If you reflect deeply enough, it becomes obvious that we need more compassion and altruism everywhere. This critical point can be appreciated by observing the current state of affairs in the world, whether in the fields of modern economics and health care, or in political and military situations. In addition to the multitude of social and political crises, the world is also facing an ever-increasing cycle of natural calamities. Year after year, we have witnessed a radical shifting of global climatic patterns that has led to grave consequences: excessive rain in some countries that has brought serious flooding, a shortage of precipitation in other countries that has resulted in devastating droughts. Fortunately, concern for ecology and the environment is rapidly growing everywhere. We are now beginning to appreciate that the question of environmental protection is ultimately a question of our very survival on this planet. As human beings, we must also respect our fellow members of the human family: our neighbors, our friends, and so forth. Compassion, loving-kindness, altruism, and a sense of brotherhood and sisterhood are the keys not only to human development, but to planetary survival.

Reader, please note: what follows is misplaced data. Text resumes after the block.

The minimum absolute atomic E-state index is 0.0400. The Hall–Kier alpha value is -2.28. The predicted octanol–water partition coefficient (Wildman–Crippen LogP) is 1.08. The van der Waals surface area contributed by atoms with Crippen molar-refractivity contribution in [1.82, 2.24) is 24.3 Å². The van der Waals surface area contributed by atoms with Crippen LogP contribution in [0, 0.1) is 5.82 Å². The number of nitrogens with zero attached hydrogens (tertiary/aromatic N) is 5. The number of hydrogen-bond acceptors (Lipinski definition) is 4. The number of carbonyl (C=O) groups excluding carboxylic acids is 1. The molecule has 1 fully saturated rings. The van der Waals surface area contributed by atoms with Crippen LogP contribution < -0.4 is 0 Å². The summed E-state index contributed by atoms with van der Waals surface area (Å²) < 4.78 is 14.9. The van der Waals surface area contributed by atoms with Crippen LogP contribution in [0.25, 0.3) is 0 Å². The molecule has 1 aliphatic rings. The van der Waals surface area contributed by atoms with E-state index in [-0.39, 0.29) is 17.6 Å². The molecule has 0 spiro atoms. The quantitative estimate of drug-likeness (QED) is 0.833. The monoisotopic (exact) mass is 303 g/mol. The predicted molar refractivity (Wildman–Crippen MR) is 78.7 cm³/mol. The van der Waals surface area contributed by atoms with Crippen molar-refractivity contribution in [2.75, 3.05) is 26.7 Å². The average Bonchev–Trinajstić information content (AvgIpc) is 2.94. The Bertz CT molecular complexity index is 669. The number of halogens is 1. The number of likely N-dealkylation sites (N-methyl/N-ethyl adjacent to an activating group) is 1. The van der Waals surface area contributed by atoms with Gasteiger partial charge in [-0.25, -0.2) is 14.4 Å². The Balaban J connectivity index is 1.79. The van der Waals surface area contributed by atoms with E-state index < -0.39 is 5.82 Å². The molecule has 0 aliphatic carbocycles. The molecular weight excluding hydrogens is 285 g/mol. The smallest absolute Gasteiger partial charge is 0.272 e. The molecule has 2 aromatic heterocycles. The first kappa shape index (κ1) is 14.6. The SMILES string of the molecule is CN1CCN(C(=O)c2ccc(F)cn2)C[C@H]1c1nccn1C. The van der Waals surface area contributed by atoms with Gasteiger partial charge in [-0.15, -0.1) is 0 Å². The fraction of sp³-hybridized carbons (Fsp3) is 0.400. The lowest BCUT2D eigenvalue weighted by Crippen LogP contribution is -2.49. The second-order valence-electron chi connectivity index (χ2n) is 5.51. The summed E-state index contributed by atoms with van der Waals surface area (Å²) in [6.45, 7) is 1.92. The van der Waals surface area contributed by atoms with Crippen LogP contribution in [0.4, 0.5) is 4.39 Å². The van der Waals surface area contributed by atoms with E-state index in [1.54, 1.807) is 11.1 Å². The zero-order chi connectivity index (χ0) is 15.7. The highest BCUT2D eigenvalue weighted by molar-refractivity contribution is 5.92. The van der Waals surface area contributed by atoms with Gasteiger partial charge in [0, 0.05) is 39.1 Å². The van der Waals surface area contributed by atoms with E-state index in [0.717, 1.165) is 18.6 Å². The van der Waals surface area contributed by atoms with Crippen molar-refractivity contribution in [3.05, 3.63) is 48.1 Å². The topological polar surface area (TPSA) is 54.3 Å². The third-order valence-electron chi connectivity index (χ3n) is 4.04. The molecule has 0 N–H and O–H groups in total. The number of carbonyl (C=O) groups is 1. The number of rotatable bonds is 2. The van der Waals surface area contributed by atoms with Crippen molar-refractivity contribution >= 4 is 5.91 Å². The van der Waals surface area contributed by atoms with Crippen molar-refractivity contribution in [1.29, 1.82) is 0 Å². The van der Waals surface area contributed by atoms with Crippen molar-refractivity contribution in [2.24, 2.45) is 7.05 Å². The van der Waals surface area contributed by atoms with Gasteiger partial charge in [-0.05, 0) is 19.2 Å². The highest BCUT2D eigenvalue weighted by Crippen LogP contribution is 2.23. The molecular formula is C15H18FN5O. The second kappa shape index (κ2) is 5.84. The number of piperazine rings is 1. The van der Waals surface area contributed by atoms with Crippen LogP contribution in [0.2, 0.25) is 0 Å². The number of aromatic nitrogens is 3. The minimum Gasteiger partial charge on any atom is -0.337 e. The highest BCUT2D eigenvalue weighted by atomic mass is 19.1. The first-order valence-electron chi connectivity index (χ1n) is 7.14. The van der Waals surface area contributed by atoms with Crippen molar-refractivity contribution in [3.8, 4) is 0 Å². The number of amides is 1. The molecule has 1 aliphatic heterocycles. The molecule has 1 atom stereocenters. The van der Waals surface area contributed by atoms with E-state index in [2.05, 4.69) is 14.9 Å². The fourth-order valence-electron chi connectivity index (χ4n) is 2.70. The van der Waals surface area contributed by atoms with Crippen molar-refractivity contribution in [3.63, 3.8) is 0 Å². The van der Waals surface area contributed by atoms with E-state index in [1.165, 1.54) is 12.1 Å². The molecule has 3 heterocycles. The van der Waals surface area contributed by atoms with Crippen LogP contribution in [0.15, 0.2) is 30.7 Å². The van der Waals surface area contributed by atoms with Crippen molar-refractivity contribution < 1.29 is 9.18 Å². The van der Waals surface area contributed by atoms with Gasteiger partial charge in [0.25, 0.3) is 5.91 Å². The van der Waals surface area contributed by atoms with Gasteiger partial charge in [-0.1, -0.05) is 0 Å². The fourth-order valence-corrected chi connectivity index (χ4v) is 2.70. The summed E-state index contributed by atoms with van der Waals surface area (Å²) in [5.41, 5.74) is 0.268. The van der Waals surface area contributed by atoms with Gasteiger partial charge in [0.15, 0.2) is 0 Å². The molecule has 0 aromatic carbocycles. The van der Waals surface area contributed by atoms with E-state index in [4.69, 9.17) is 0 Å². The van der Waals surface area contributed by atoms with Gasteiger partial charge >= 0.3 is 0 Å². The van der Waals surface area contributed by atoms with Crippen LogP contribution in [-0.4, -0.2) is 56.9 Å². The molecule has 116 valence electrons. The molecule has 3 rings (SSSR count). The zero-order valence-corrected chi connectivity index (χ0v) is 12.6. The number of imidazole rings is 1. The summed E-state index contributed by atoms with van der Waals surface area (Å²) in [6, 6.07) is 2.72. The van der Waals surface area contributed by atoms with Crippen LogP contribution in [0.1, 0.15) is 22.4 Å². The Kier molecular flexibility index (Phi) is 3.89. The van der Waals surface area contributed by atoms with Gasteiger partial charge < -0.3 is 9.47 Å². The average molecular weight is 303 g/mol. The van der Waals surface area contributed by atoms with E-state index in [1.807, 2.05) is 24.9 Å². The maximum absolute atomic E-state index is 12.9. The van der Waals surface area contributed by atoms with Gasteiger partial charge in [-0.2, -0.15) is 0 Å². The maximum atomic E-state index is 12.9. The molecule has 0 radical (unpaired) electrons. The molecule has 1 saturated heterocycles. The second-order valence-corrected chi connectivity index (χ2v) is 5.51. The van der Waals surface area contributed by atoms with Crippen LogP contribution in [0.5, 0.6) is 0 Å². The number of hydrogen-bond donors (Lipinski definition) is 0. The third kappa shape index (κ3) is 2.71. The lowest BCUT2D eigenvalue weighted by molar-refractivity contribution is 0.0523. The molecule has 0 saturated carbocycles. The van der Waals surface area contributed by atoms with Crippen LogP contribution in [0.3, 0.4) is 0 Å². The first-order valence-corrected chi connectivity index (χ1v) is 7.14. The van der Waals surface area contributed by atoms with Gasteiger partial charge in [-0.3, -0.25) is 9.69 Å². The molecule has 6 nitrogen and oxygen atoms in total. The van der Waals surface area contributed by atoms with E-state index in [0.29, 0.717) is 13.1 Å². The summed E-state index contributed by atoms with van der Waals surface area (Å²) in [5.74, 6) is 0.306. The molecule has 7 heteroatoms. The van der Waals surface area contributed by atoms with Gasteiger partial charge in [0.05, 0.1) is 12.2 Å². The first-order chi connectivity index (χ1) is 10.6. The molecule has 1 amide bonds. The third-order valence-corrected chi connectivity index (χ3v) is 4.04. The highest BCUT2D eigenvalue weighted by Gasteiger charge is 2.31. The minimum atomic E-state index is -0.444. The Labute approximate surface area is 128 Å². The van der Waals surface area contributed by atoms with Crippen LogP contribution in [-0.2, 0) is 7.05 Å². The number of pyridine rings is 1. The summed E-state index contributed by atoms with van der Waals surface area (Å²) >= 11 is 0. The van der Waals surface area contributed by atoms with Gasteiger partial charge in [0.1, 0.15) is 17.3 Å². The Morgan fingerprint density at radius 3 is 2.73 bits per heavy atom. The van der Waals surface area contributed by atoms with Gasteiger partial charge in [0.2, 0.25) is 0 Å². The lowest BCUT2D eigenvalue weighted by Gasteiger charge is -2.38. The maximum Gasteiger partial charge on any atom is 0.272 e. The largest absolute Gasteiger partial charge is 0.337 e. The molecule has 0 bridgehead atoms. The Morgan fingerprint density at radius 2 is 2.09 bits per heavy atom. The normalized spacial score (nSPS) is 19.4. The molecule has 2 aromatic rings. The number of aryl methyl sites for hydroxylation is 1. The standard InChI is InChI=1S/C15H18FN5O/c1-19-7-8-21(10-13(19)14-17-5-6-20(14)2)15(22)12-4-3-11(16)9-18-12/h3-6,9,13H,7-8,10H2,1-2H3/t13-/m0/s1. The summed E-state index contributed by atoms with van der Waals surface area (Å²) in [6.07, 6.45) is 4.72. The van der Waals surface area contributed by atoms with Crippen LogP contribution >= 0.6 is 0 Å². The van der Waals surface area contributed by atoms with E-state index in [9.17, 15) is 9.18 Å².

The success or failure of humanity in the future depends primarily upon the will and determination of the present generation. If we ourselves do not utilize our faculties of will and intelligence, there is no one else who can guarantee our future and that of the next generation. This is an indisputable fact. We cannot place the entire blame on politicians or those people who are seen as directly responsible for various situations; we too must bear some responsibility personally. It is only when the individual accepts personal responsibility that he or she begins to take some initiative. Just shouting and complaining is not good enough. A genuine change must first come from within the individual, then he or she can attempt to make significant contributions to humanity. Altruism is not merely a religious ideal; itis an indispensable requirement for humanity at large.
Adapted from The Compassionate Life, by the Dalai Lama. © 2001 Tenzin Gyatso, the Fourteenth Dalai Lama. Available from Wisdom Publications.